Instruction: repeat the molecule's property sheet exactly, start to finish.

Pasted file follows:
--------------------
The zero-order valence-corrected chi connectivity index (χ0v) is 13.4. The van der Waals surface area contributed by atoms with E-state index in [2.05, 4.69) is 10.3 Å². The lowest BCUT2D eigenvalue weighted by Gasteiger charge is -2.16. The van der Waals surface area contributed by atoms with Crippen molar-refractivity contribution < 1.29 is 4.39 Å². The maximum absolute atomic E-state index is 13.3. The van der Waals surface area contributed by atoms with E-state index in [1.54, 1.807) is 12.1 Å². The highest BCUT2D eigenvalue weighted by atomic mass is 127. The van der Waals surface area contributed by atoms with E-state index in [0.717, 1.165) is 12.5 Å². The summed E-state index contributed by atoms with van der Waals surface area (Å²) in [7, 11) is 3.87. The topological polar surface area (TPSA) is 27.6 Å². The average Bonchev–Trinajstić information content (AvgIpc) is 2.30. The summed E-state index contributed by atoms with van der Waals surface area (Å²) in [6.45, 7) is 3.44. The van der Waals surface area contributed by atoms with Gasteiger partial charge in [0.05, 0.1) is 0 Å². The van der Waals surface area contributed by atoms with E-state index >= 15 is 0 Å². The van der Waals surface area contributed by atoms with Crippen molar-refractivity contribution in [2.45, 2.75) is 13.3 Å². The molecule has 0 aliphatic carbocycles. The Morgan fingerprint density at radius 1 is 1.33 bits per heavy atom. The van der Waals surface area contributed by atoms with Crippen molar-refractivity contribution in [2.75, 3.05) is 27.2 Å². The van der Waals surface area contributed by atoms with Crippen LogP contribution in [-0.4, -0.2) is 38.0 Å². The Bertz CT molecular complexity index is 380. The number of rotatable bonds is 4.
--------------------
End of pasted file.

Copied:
The zero-order valence-corrected chi connectivity index (χ0v) is 13.4. The van der Waals surface area contributed by atoms with E-state index in [2.05, 4.69) is 10.3 Å². The lowest BCUT2D eigenvalue weighted by Gasteiger charge is -2.16. The van der Waals surface area contributed by atoms with Crippen molar-refractivity contribution < 1.29 is 4.39 Å². The maximum absolute atomic E-state index is 13.3. The van der Waals surface area contributed by atoms with E-state index in [1.54, 1.807) is 12.1 Å². The highest BCUT2D eigenvalue weighted by atomic mass is 127. The van der Waals surface area contributed by atoms with E-state index in [0.717, 1.165) is 12.5 Å². The summed E-state index contributed by atoms with van der Waals surface area (Å²) in [7, 11) is 3.87. The topological polar surface area (TPSA) is 27.6 Å². The average Bonchev–Trinajstić information content (AvgIpc) is 2.30. The summed E-state index contributed by atoms with van der Waals surface area (Å²) in [6.45, 7) is 3.44. The van der Waals surface area contributed by atoms with Gasteiger partial charge in [0.05, 0.1) is 0 Å². The van der Waals surface area contributed by atoms with E-state index >= 15 is 0 Å². The van der Waals surface area contributed by atoms with Crippen molar-refractivity contribution in [2.45, 2.75) is 13.3 Å². The molecule has 0 aliphatic carbocycles. The Morgan fingerprint density at radius 1 is 1.33 bits per heavy atom. The van der Waals surface area contributed by atoms with Crippen molar-refractivity contribution in [2.75, 3.05) is 27.2 Å². The van der Waals surface area contributed by atoms with Crippen LogP contribution in [-0.4, -0.2) is 38.0 Å². The Bertz CT molecular complexity index is 380. The number of rotatable bonds is 4.